The good news: Spring is on its way. The bad news: So are the allergies that come with the season.
For humans, this means it’s time to dust off the neti pot and stock up on Benadryl or Zyrtec. For dogs and cats, it can get a little tougher. Fortunately, we have some tips to help you keep your pets from suffering too much during allergy season.
Does your dog keep scratching or gnawing on itself? If so, it could be suffering from skin allergies, cases of which tend to increase during this time of the year. Other symptoms include:
When it comes to seasonal allergies, cats tend to have it easier than dogs do—they’ll just sneeze more due to irritation from pollen. However, cats with true allergies may show the symptoms mentioned above as well as:
Allergy season is the same for humans and pets. And like your own, you can anticipate when your animals’ allergies will kick in. Keep an eye on the pollen forecast in your area and watch for symptoms.
To keep your dogs from getting irritated by allergies, you can bathe them with cool water once a week and wipe their paws after they walk through a flowerbed. You might also leave your shoes at the door to avoid tracking pollen into your home.
The most common environmental allergen isn’t pollen—it’s house dust and house dust mites.
As much as you can, clean dust out of your house:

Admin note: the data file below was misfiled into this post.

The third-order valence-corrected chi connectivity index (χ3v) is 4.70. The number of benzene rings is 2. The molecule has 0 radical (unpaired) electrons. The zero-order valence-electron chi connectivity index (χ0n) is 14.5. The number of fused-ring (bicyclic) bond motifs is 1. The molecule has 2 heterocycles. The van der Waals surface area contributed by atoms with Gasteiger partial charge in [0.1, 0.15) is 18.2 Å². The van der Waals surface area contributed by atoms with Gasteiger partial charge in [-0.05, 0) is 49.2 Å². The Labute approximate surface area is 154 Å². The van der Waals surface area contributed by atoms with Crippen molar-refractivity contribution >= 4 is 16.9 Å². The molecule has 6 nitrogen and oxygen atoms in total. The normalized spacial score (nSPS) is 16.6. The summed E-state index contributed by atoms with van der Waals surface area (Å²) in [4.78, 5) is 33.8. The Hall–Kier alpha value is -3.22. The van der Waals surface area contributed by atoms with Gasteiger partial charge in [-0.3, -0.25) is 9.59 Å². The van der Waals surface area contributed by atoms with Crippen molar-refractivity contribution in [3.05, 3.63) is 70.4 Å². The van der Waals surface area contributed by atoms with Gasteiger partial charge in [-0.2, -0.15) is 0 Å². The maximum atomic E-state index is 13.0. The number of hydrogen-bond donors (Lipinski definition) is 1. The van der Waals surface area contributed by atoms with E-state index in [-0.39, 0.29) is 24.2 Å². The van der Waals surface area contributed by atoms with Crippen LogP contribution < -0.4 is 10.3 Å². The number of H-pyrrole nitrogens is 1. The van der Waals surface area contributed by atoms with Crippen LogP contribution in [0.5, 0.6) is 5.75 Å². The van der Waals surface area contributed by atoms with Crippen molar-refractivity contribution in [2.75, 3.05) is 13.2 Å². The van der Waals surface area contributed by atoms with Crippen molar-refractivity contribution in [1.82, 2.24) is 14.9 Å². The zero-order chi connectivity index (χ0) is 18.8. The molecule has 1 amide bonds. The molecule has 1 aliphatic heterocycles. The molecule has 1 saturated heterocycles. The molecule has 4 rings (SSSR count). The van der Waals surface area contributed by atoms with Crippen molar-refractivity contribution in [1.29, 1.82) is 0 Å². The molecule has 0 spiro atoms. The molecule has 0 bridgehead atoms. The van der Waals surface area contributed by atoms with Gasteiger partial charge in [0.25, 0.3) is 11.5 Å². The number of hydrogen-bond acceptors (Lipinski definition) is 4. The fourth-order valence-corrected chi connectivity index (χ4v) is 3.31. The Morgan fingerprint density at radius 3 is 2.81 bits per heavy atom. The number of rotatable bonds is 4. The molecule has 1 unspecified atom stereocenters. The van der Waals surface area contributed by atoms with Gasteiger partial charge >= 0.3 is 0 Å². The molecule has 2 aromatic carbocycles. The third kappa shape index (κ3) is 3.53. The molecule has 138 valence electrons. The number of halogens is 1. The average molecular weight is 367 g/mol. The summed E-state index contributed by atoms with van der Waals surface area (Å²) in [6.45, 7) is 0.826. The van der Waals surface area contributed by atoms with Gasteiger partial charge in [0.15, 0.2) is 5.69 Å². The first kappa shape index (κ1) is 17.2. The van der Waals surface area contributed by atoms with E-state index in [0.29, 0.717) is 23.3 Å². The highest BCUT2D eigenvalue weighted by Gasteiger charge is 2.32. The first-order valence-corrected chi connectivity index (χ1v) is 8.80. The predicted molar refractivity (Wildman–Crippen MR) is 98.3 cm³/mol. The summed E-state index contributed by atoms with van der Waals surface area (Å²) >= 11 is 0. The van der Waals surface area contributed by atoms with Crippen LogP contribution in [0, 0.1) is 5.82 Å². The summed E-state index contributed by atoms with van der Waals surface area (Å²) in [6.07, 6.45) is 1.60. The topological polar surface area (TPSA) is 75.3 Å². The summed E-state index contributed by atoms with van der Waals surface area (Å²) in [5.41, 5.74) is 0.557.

If you’re thinking about giving your pet antihistamines and other over-the-counter medications, consult a veterinarian first. Antihistamines can help reduce itching, but they can make the animal drowsy. A vet can help you figure out the right dosage for larger and smaller pets.
Creams with hydrocortisone and oatmeal-based shampoos can help relieve itching in your dogs. For cats, you can try soap-free allergy shampoo and cool water to reduce the pollen and mold spore counts on their skin (but good luck getting your cat into the bath).
Whichever products you use, take care that they’re all natural. No parabens, no phthalates.
Fleas and ticks can carry diseases. If your dog or cat has allergies, they can be especially harmful. That’s why it’s important to maintain your pet’s monthly flea and tick treatment.
Liquid solutions like Advantage and Frontline have become popular because you just need to apply them once a month. It’s worth noting, however, that some pets have had adverse reactions to topical flea solutions. If you’re not sure how your pet will react, you can try these “green” options:
If Spring has passed and your pets are still itchy, the problem may not be seasonal allergies. Ask your vet about an inexpensive blood test to screen for environmental allergies. If that test is negative, the next step is to investigate food allergies. 85% of allergies are environmental, not food.
Food allergies (again, extremely rare) in animals can have similar symptoms to environmental allergies. Your pet could be allergic to grains, proteins or preservatives.
Your vet can help you figure out if your pet has a food allergy. They may suggest doing a food trial where you give your pet different kinds of meat (duck, venison, fish) and a vegetable. Until your vet figures out the allergy source, don’t give your pet treats or food from your table.
One easy step for handling protein allergy issues with dogs is to buy quality food for them. Purchase brands that list the protein type among the first few ingredients.
Also, try giving your cats more omega-3 fatty acid to keep their skin’s immune barrier healthy and reduce the risk of infections. You can either feed them supplements or cold-water fish like salmon, trout and sardines.